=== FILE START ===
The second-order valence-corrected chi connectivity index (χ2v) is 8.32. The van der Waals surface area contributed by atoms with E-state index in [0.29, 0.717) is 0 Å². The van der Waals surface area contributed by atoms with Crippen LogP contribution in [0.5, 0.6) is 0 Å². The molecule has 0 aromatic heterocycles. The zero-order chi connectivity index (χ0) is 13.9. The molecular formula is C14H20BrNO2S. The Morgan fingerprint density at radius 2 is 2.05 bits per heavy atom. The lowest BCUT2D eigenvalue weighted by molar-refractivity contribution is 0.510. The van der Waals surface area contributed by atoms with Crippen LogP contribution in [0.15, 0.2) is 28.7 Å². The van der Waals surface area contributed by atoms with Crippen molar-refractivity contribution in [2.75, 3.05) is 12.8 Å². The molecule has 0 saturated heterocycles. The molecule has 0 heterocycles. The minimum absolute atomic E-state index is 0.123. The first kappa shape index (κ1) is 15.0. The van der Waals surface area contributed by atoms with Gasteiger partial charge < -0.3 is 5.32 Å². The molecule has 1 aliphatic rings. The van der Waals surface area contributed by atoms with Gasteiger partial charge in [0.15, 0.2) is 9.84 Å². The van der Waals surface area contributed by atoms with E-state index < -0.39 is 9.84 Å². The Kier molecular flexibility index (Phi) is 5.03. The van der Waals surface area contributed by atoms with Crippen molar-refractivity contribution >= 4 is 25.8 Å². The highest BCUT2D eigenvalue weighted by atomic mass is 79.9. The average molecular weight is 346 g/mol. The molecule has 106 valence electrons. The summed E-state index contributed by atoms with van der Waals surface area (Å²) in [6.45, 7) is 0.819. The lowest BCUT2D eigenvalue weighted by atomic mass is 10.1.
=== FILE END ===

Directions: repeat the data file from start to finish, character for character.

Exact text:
The second-order valence-corrected chi connectivity index (χ2v) is 8.32. The van der Waals surface area contributed by atoms with E-state index in [0.29, 0.717) is 0 Å². The van der Waals surface area contributed by atoms with Crippen LogP contribution in [0.5, 0.6) is 0 Å². The molecule has 0 aromatic heterocycles. The zero-order chi connectivity index (χ0) is 13.9. The molecular formula is C14H20BrNO2S. The Morgan fingerprint density at radius 2 is 2.05 bits per heavy atom. The lowest BCUT2D eigenvalue weighted by molar-refractivity contribution is 0.510. The van der Waals surface area contributed by atoms with Crippen LogP contribution in [0.15, 0.2) is 28.7 Å². The van der Waals surface area contributed by atoms with Crippen molar-refractivity contribution in [2.75, 3.05) is 12.8 Å². The molecule has 0 saturated heterocycles. The molecule has 0 heterocycles. The minimum absolute atomic E-state index is 0.123. The first kappa shape index (κ1) is 15.0. The van der Waals surface area contributed by atoms with Gasteiger partial charge < -0.3 is 5.32 Å². The molecule has 1 aliphatic rings. The van der Waals surface area contributed by atoms with Gasteiger partial charge in [0.15, 0.2) is 9.84 Å². The van der Waals surface area contributed by atoms with E-state index < -0.39 is 9.84 Å². The Kier molecular flexibility index (Phi) is 5.03. The van der Waals surface area contributed by atoms with Crippen molar-refractivity contribution >= 4 is 25.8 Å². The highest BCUT2D eigenvalue weighted by atomic mass is 79.9. The average molecular weight is 346 g/mol. The molecule has 106 valence electrons. The summed E-state index contributed by atoms with van der Waals surface area (Å²) in [6.45, 7) is 0.819. The lowest BCUT2D eigenvalue weighted by atomic mass is 10.1.